(Bloomberg) -- A turbulent year in markets is coming to a close having rewarded investors who embraced risk despite worries about new coronavirus variants and shifts in monetary policy.
Most Read from Bloomberg
Hawaii Is Rethinking Tourism. Here's What That Means for You
Biden Reasserts Warning as Putin Signals Satisfaction With Call
Ghislaine Maxwell Found Guilty in Win for Epstein Victims
CDC Tells Even Vaccinated to Avoid Cruises; Shares Tumble
U.S. Housing Crisis Only Gets Worse as Population Shrinks
The S&P 500 Index ended the last trading day of 2021 with a drop of 0.3% that still left the equity benchmark 27% higher for the year and boasting no less than 70 record closes.
Cryptocurrencies and commodities also delivered substantial returns over the 12-month period in which the world rebounded from a global recession. But many investors holding government bonds are nursing losses after a spike in inflation that led the Federal Reserve and other central banks to scale back stimulus and move toward interest-rate hikes.
The receding wave of policy support may lead to a slower pace of recovery and is one reason why investors are wondering if corporate earnings will continue to bolster stocks in 2022. Ebbing liquidity could also threaten the most speculative corners of markets, like meme stocks, special purpose acquisition companies -- or SPACs -- and Bitcoin.
For Peter Berezin, chief global strategist at BCA Research Inc., 2022 will be the "last hurrah" for the stock market.
"Global growth will remain solidly above trend as pandemic fears recede, while inflation will come down as supply-chain bottlenecks ease," he said. It will be a while before monetary policy turns restrictive, and laggards like value shares and non-U.S. stock markets should lead equities higher, he added.
Here's a look at how a notional $10,000 investment performed in a range of assets in 2021:
Among the biggest 500 companies by market value, stock in electric-vehicle maker Lucid Group Inc. leads the pack, turning $10,000 into almost $40,000. Covid-19 vaccine maker BioNTech SE was another that delivered big gains, but 2020 pandemic stay-at-home favorite Zoom Video Communications Inc. would have lost you more than $4,000 as the world emerged from lockdowns.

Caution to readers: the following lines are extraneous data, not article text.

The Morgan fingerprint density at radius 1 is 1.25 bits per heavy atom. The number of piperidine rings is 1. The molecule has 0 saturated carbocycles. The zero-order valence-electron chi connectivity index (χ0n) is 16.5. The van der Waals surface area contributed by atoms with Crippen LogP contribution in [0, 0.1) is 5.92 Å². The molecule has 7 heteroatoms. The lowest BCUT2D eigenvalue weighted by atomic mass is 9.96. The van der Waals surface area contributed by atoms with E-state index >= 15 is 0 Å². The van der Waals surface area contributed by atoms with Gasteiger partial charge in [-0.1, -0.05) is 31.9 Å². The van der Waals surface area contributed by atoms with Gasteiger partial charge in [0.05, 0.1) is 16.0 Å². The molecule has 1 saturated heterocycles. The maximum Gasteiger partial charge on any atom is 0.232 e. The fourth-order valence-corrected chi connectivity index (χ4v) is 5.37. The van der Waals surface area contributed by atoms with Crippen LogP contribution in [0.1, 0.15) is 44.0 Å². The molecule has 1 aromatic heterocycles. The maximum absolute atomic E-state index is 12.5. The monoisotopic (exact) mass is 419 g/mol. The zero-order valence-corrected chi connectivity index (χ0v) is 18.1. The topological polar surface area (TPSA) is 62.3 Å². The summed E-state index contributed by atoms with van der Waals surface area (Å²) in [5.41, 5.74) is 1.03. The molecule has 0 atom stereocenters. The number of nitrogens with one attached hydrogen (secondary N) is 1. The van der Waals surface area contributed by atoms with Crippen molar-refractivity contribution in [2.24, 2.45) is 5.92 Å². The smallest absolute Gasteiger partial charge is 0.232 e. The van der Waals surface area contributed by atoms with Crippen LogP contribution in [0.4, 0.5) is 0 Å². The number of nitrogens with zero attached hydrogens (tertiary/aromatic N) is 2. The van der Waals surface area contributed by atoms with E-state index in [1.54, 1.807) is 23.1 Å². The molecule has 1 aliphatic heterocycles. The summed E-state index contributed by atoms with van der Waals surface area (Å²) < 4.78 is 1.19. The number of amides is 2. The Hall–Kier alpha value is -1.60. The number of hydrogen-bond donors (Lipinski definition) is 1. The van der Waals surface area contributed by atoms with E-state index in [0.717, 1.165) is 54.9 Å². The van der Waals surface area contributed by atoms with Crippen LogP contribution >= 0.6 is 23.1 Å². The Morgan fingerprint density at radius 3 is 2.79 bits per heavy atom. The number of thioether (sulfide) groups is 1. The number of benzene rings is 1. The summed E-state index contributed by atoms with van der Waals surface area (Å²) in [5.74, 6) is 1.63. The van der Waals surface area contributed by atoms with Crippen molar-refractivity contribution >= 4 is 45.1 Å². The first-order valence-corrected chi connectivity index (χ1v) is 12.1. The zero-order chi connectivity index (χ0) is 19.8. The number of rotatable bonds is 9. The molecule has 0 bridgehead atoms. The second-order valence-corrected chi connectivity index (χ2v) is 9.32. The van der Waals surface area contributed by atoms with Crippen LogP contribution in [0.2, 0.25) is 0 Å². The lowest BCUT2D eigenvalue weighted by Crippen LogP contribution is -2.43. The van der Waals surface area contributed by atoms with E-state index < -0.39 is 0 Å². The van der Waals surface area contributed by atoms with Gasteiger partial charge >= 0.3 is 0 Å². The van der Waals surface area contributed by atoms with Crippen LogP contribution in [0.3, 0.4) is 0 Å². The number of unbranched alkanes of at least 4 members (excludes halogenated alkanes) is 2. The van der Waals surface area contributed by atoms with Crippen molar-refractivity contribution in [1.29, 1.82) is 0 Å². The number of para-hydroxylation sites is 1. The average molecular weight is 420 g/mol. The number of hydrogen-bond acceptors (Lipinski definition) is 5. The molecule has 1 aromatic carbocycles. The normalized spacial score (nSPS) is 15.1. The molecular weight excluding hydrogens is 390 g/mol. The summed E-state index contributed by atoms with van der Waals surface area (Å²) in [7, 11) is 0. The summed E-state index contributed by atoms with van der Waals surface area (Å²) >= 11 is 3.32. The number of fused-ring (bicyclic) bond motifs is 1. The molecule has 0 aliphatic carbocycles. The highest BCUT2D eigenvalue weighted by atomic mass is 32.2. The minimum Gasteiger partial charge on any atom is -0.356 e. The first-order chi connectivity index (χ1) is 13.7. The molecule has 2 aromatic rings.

One of the most phenomenal developments in markets in 2021 was the newfound power of retail traders, who organized en-masse in online chat rooms and rocked hedge funds by triggering short squeezes in previously unheralded firms. The poster children for the meme-stock revolution, AMC Entertainment Holdings Inc. and GameStop Corp., climbed more than 1,260% and 720% respectively.
What Didn't Work
A clutch of trades didn't work out in 2021 as many had hoped. Star fund manager Cathie Wood's flagship Ark Innovation exchange-traded fund (ticker ARKK) -- one of the big gainers in 2020 with a near-150% jump -- shed more than 20% this year. That showed how investors had a rethink about valuations for unprofitable tech companies amid rising Treasury yields.
At the other end of the spectrum, a range of reopening plays struggled: for instance, a notional $10,000 invested in the U.S. Global Jets ETF (ticker JETS) would have lost about $600. Some strategists argue that 2022 is when the reopening will really take hold as the pandemic finally recedes.
China's stock and credit markets had a tough year, hurt by Beijing's regulatory curbs across sectors including technology and property that exacerbated an economic slowdown. Some strategists expect China to loosen policy and add stimulus, sparking a market rebound. But for now, $10,000 invested in giant developer China Evergrande Group's shares has been almost wiped out, while tech behemoth Alibaba Group Holding Ltd.'s stock would have roughly halved your money.
It was another wild year for crypto, with the sector's market value at one point close to $3 trillion. Bitcoin's share of the digital-asset universe declined, in part because Ether outperformed the world's largest token. Some argue Ether's popularity for applications like decentralized finance and non-fungible tokens -- digital collectibles -- merits the investor interest. A $10,000 investment in Ether would have grown to over $50,000, compared with about $16,500 for Bitcoin.
A range of commodities had a strong year, luring investors seeking a hedge for their portfolios against inflationary pressures. The Bloomberg Commodity Spot Index hit a record high in October. While a number of raw materials could be singled out for their performance, one of the eye-catchers comes from base metals, where tin -- which doesn't normally get much attention -- almost doubled.
Most Read from Bloomberg Businessweek
What Really Happens When Workers Are Given a Flexible Hybrid Schedule?
How to 'See' Time: The Secret to Peak Entrepreneur Productivity
Stop With the Covid Excuses, Already-Customers Have Caught On
How Shopify Outfoxed Amazon to Become the Everywhere Store
The Super League Debacle Forced Manchester United's American Owners to Listen to Fans
©2021 Bloomberg L.P.